This is the Shwe: Screw the Charmin Ultra Strong Bears, use a bidet

In times of crisis, turn to bidets rather than toilet paper.

Shwetha Sundarrajan is a junior journalism major and writes “This is the Shwe” for The Daily News. Her views do not necessarily agree with those of the newspaper.

The Charmin Ultra Strong Bears are trending. Toilet-paper-obsessed Americans have been brawling it out for that incredibly soft, 2-ply toilet paper in Walmart aisles amid the COVID-19 pandemic. Toilet paper has become more of a valuable commodity than gold with people having meltdowns over the very prospect of not having a lifelong supply of toilet paper stocked up in their households.

As someone who has grown up without particularly needing toilet paper to function, let me propose an alternative to washing one’s backside: water.

What a concept — nature’s very own, fully-organic, non-GMO and gluten-free.

Humans have thrived for thousands of years by washing their “output orifices” — for the lack of a better term — with water and have been completely fine. 

Many cultures still use water to cleanse themselves, and I can say from experience that one feels infinitely better if they use water, not toilet paper, post-defecation. For one, using water is far more hygienic. All toilet paper does, in essence, is smear the remnants of your digested lunch. 

You may be thinking, “Why Shwetha, you sound quite ignorant. Toilet paper works just fine for me.” While it may, using toilet paper carries a higher risk of infections, especially “down there.” If you’re a woman, you’ve probably been told to wipe from the front to the back to reduce the risk of contracting a UTI. If you’re a woman and didn’t know that, then you should be using a bidet. 

In addition, using toilet paper can actually lead to injuries. Yes, you read that correctly. The skin around your butthole is actually very sensitive, and repeated wiping can lead to tears and bleeding, also known as hemorrhoids. 

Have I convinced you yet? No? Wait, what did you say? The people who use water to cleanse their backsides are from less-developed countries? 

Well, for one, that’s quite ignorant. Many countries like Japan, Italy, Indonesia, India, Nepal and countless others use bidets or variations of the bidet. So, if nearly half the world utilizes water as a means for cleansing post-morning poop, then why hasn’t the United States jumped on the bandwagon? Here’s a brief history lesson: During WWII, American soldiers first saw bidets in French brothels and inferred that bidets were inherently used for sex work. America’s long-standing aversion to the bidet can be best summarized by Norman Haire, a birth-control pioneer: “The presence of a bidet is regarded as almost a symbol of sin.”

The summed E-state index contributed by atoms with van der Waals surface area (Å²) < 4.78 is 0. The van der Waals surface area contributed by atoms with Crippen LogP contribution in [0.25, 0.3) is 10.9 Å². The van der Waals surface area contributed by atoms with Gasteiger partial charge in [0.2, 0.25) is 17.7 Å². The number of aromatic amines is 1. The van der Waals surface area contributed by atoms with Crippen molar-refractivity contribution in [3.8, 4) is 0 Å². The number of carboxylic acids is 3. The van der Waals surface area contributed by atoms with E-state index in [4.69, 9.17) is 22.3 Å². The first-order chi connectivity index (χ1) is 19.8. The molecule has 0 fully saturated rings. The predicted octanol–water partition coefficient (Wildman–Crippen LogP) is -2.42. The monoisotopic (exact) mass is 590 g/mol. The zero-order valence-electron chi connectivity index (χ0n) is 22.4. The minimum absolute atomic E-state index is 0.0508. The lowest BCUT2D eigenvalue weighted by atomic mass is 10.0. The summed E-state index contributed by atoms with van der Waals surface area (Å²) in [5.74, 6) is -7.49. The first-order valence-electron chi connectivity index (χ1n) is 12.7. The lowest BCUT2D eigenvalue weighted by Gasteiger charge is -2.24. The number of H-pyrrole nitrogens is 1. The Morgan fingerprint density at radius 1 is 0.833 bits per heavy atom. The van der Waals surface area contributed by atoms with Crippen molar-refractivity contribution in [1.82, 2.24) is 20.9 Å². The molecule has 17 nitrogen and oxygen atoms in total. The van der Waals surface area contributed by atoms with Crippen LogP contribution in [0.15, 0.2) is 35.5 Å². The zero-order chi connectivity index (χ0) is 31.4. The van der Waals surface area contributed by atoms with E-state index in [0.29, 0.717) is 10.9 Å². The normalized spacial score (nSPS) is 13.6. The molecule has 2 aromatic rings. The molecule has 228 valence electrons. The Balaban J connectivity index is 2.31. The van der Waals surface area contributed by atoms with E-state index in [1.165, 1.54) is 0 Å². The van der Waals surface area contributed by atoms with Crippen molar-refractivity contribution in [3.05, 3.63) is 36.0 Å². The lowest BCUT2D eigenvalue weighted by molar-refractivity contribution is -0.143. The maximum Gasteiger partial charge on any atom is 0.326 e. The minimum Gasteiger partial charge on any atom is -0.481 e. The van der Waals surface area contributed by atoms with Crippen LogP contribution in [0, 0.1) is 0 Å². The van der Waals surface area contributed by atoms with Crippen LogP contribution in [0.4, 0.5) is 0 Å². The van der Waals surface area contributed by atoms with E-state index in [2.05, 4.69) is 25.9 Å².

Despite the repeated efforts of many businessmen attempting to indoctrinate the bidet into the American people’s lives, other options to clean the rear took up the spotlight — such as toilet paper and its cousin, wet wipes. If you think toilet paper is economically better, think again. The typical person uses around $10 worth of toilet paper in a month. If we do a little bit of math, an average roll costs about $0.84 and contains 150 sheets, so you’re using 11 rolls per month. A pack of toilet paper can range anywhere from $10 to $30. Also, a quick Google search can show you that you can install a bidet in your own home for $30. A bidet will last you forever and cut down on your monthly grocery bill by at least $15. 

If I still haven’t convinced you, then allow me to guilt trip you Greta Thunberg style. As a matter of fact, using a bidet is actually environmentally friendly, contrary to popular belief. A bidet actually uses significantly less water than the 437 billion gallons of water that’s needed to make toilet paper. You’re also saving 15 million trees if you stop using toilet paper. Imagine that — a cleaner environment and a cleaner butt. 

So, screw the Charmin Ultra Strong Bears. Use a bidet, and save the world one bowel movement at a time. 

Contact Shwetha Sundarrajan with comments at ssundarrajan@bsu.edu or on Twitter @fengshwe.


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